Tesla was one of my 'Nine Tantalizing Startups' from Feb 2008.


Tesla may become effective for the market but as to selling electric cars Tesla is not yet effective. Tesla remains mostly hype and myth because it does not have a sound, profitable business model. Tesla sells very expensive cars and very few of them.

Today you can put your money where your mouth is by buying Tesla stock at $25. Like most IPOs TSLA would have been nearly impossible to buy at its initial offering price of $17. I bet TSLA will be trading lower a year from now and TSLA will probably not be priced at $5 in inflation adjusted dollar ten years from now.


Tesla might wind up being the Pets.com of the electric car 'early phases' industry. You never know.


While I am long term optimistic, I am not optimistic for car buying over the next year. Tesla will be fighting a difficult economy and competition from the soon to be sold Nissan Leaf. There will be a market for mass produced electric cars someday but I am unwilling to predict when except that it probably will not do TSLA much good as I do not like the company.

The Futurist

Tesla has had problems with missing deadlines. Their $50,000 car was initially meant for 2010 launch, but now is 2012.

I personally would not buy the stock.

But that is very different from calling it a 'scam' and 'fraud' as jeffolie did a couple of years ago.


I don't think of Tesla as a scam. Just a lost cause that will help the industry niche it is pioneering in.

BTW, Jeffolie was right about the 'Obamavilles' forming. It was Jeffolie who predicted that, correct?

Huge tent city takes root

Homeless camps cover 50 acres, from Waipio Point, around Middle Loch to Pearl City


Jeffolie also predicted that widespread bulldozing of homes by the FHA/Fannie/Freddie behemoths would occur. I've been reading about articles where that very 'solution' is now seriously being considered.

The Futurist

Jeffolie was right about the 'Obamavilles' forming. It was Jeffolie who predicted that, correct?

Yes he did. Before Nov. 2008 in fact.


The Futurist,

I apologise if this could have been posted in a more relevant post but I could't find one.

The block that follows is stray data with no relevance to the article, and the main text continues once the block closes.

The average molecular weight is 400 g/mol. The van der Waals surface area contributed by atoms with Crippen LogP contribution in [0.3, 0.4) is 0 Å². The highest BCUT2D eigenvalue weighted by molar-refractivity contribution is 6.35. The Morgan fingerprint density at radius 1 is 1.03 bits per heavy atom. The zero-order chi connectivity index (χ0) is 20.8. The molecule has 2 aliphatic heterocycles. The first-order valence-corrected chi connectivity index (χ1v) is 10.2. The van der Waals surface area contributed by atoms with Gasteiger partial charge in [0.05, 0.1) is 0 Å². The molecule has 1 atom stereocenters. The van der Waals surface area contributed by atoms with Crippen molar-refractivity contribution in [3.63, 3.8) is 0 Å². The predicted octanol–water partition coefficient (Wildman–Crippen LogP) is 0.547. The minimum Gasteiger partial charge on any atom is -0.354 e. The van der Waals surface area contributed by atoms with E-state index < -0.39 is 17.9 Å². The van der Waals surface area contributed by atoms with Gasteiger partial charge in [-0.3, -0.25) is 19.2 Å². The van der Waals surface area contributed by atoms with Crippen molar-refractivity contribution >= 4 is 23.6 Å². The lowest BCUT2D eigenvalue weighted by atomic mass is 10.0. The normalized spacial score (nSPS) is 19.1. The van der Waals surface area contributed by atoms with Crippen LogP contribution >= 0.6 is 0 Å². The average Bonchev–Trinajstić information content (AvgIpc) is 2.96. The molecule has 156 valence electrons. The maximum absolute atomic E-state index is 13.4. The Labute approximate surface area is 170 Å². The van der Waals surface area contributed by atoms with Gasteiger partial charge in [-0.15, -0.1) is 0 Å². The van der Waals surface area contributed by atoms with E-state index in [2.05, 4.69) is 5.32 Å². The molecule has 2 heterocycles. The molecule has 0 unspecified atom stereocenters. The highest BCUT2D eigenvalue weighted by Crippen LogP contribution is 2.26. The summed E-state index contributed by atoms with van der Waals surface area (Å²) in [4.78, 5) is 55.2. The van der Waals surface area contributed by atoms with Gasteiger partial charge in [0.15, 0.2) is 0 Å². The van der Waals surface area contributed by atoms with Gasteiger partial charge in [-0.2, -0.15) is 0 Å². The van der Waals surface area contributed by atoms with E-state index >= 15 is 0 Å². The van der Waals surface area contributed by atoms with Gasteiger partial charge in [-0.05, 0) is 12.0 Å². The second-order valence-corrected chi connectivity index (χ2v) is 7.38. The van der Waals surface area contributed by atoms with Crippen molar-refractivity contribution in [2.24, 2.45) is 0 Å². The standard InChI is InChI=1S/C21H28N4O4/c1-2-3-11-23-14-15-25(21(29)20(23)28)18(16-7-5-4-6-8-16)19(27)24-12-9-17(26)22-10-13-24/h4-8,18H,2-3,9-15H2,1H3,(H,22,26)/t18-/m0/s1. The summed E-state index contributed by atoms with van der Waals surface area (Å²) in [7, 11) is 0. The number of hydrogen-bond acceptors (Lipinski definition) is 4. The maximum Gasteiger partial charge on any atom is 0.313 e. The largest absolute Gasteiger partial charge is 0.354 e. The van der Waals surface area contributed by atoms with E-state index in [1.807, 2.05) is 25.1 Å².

What are your views on the recent Google/Verizon movements towards the supposed 'net neutrality' which is an obvious way to stamp competition and effectively create 2 internets. If you catch my drift, i'm sure you have vast networking experience.

This creative path that we walk can be blocked my corporations to make that extra dime. The advancement of technology surely depends on peoples ability to innovate. The internet is a breeding ground for innovation and if it is censored/changed/damaged in anyway then it will veer us off course.

The FCC will have to fight this to the death and I fear that if this goes ahead then a major catalyst for change will have been destroyed. For the very reason the internet is great, innovation, is the reason it is at risk. This smells a bit like the Windows monopoly in the 90's to me. Except the stakes are much higher here.



The Futurist


I'm not too worred about that. The Internet itself is branching out from websites to apps, and the 1990s Window monopoly weakened in dominance relatively quickly.

David Collard

"While many of these people have relatively little education compared to Western Internet users, as the West shrinks as a fraction of total Internet mindshare, many Western cultural quirks that are seen as normal (such as institutionalized misandry sustained by an ever-expanding state) might be seen for the aberrations that they are."

Good point. This kind of blogger may be a case of what you describe:



Which media do you refer for economics / high finance?

Bowers & Wilkins P5

The advancement in the technology has really been a boon and a bane in many ways over the time and many new things evolved and some got washed away from this advancement.

The common men has to cope up with it and find some other means to get revenue if the previous one has been affected due to the technology advancement and it is happening thus from years.

Shared some interesting thoughts in the post and enjoyed it while reading. Thanks and awaiting to read more.

M. Simon

The advance of sequencing: the problem may be one of scale.

Look at it from this point of view: suppose I can make gasoline today for 1 cent a gallon. Yes it will disrupt the market (at once on the news) but the initial disruption will be temporary until I can scale up from 1cc an hour to billions of tons a year. That will take time - but the demand is already established.

For sequencing the demand was very small at the high prices but because of the problems of deployment a drastic drop will not affect the market significantly for a while. The same happened with microcomputers. How many microcomputers were sold in 1975? Probably less than 10,000. Things didn't start to take off until IBM unified (mostly) the market around '82. Once the deployment was significant it accelerated.

Or think Internet. The computers were there. Phone lines were there. And I was a late adopter in Dec. '75 when there were already 20 million users on line. Things didn't really take off until broadband became common. Streaming movies (or even YouTube clips) over phone lines was either for the hard core or the desperate (I gotta see that clip).